|Other Names||Receptor-type tyrosine-protein phosphatase beta, Protein-tyrosine phosphatase beta, R-PTP-beta, Vascular endothelial protein tyrosine phosphatase, VE-PTP, PTPRB, PTPB|
|Target/Specificity||The synthetic peptide sequence used to generate the antibody AP8413a was selected from the C-term region of human PTPbeta . A 10 to 100 fold molar excess to antibody is recommended. Precise conditions should be optimized for a particular assay.|
|Format||The synthetic peptide was lyophilized with 100% acetonitrile and is supplied as a powder. Reconstitute with 0.1 ml deionized water for a final concentration of 1 mg/ml.|
|Storage||Maintain refrigerated at 2-8°C for up to 6 months. For long term storage store at -20°C.|
|Precautions||This product is for research use only. Not for use in diagnostic or therapeutic procedures.|
|Function||Plays an important role in blood vessel remodeling and angiogenesis. Not necessary for the initial formation of blood vessels, but is essential for their maintenance and remodeling. Can induce dephosphorylation of TEK/TIE2, CDH5/VE-cadherin and KDR/VEGFR-2. Regulates angiopoietin-TIE2 signaling in endothelial cells. Acts as a negative regulator of TIE2, and controls TIE2 driven endothelial cell proliferation, which in turn affects blood vessel remodeling during embryonic development and determines blood vessel size during perinatal growth. Essential for the maintenance of endothelial cell contact integrity and for the adhesive function of VE-cadherin in endothelial cells and this requires the presence of plakoglobin (By similarity).|
|Cellular Location||Membrane; Single-pass type I membrane protein|
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Provided below are standard protocols that you may find useful for product applications.
Phosphorylation of receptors by protein kinases is a process that can be reversed by a group of enzymes called protein phosphatases. Coordinated control of kinases and phosphatases provides the cell with the capacity to rapidly switch between phosphorylated and dephosphorylated protein states in dynamic response to environmental stimuli. Activation of critical enzymes by kinase phosphorylation alone is not enough to provide adequate regulation ? it is the combination with phosphatase dephosphorylation that effectively creates on/off switches to control cellular events. Errors in control, either through kinases or their counterpart phosphatases, can lead to unchecked cell growth attributable to human cancers and developmental disorders. Potential mechanisms to control dephosphorylation include changes in the expression of protein phosphatases, their subcellular localization, phosphorylation of phosphatase catalytic and regulatory subunits and regulation by endogenous phosphatase inhibitors. Most protein phosphatases are not stringently specific for their substrates. Consequently, changes in phosphatase activity may have a broad impact on dephosphorylation and turnover of phosphoproteins that are substrates for different kinases. This may be an important point of control to connect cellular circuitry of interrelated signaling pathways, and to synchronize physiological responses.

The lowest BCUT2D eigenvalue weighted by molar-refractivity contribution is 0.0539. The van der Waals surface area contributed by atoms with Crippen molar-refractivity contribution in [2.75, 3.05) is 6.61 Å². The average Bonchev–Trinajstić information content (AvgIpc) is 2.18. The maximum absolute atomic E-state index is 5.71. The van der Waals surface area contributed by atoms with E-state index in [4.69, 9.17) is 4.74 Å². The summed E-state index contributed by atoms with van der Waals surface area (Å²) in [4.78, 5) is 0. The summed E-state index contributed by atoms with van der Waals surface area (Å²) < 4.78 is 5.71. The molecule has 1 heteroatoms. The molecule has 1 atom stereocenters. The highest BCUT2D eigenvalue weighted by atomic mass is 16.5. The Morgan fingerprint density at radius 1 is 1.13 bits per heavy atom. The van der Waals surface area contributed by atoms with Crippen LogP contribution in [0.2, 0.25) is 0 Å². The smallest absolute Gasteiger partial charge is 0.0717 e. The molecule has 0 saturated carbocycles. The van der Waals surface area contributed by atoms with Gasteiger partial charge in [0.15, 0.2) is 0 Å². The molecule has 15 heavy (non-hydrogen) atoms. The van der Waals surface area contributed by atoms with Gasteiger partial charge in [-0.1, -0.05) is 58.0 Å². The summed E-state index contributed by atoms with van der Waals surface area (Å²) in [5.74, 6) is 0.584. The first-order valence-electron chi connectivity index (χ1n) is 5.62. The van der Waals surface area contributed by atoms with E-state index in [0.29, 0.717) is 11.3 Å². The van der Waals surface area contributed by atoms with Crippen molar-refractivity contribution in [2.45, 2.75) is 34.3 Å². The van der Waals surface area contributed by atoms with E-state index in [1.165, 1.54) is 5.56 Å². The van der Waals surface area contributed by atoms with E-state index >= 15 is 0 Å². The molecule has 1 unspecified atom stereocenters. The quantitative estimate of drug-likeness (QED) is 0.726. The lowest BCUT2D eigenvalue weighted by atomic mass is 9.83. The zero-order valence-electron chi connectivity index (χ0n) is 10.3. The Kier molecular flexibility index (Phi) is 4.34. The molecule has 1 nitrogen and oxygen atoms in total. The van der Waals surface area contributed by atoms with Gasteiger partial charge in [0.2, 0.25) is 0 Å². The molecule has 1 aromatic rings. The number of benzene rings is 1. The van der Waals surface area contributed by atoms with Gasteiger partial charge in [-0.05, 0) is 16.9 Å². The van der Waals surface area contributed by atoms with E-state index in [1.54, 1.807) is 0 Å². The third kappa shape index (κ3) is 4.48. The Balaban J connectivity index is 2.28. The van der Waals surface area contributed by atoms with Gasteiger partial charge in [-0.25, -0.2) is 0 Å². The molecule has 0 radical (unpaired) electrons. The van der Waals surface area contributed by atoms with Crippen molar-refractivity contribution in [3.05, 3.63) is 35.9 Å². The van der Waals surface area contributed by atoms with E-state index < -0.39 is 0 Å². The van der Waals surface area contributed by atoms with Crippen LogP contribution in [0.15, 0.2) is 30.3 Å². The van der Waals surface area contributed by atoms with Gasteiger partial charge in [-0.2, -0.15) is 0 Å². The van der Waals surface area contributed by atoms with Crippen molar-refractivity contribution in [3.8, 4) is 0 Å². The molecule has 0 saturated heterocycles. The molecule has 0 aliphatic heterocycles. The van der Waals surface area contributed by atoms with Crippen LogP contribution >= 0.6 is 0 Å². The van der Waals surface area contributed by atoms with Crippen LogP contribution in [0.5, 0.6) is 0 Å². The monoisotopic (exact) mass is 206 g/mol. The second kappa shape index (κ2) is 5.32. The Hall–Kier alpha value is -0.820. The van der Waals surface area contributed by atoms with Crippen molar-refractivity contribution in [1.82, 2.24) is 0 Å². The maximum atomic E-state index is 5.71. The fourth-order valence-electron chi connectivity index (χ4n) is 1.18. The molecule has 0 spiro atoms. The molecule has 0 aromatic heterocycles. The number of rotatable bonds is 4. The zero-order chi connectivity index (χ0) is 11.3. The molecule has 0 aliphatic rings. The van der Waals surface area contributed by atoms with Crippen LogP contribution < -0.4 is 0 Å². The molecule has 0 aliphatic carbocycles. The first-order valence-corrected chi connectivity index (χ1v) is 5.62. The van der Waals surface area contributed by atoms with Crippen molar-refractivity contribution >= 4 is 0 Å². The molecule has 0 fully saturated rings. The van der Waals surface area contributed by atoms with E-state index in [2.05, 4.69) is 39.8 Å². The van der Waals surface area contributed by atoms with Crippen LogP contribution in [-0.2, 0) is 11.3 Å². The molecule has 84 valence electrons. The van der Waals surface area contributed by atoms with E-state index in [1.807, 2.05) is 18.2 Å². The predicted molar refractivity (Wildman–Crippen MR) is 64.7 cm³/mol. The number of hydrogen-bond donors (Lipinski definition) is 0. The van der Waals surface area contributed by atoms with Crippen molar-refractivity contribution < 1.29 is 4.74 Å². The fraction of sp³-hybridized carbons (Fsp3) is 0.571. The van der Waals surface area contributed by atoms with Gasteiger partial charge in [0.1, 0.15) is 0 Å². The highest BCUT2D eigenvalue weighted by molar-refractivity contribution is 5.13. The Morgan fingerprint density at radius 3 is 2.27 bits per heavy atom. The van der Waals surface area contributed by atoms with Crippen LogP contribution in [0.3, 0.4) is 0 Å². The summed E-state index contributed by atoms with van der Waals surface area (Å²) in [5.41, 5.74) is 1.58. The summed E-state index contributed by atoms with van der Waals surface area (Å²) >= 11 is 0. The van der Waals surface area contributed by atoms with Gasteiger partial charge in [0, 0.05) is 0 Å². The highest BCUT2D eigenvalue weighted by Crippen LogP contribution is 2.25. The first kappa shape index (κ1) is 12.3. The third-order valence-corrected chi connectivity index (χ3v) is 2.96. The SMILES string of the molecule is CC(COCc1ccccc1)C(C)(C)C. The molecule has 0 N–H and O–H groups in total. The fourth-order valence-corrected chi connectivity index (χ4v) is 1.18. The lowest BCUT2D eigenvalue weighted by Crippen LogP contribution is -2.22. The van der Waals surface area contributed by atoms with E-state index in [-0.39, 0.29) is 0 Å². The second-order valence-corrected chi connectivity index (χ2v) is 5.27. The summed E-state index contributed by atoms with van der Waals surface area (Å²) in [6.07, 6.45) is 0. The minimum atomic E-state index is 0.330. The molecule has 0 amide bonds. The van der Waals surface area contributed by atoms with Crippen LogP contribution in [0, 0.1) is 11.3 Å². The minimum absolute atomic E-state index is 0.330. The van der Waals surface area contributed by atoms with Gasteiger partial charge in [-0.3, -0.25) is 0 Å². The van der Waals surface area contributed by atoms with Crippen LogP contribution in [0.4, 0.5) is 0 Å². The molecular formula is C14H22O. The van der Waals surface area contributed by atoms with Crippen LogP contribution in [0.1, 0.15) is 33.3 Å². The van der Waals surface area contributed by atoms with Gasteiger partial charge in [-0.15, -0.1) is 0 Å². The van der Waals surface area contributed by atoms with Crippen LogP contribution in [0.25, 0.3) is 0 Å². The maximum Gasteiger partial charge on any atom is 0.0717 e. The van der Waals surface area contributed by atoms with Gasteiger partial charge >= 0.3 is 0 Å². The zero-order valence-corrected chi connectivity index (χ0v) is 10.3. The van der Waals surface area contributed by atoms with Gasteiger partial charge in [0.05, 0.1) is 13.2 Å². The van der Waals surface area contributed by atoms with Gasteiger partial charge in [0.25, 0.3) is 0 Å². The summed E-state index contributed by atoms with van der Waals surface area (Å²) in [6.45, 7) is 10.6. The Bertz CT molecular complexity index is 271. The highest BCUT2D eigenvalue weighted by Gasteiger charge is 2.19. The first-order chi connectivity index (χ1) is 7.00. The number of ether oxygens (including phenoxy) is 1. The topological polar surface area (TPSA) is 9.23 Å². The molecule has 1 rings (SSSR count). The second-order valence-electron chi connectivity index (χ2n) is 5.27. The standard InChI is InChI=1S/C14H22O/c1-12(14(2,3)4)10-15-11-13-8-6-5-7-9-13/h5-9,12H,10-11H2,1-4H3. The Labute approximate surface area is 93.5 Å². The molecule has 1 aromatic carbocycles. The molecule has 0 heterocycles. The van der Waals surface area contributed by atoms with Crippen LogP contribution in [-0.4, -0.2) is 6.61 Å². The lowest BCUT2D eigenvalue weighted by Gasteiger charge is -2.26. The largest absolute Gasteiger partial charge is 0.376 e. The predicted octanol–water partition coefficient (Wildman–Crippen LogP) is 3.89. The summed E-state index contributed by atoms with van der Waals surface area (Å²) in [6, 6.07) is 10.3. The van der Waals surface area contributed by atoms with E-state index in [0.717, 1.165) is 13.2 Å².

Krueger, N.X., et al., EMBO J. 9(10):3241-3252 (1990).
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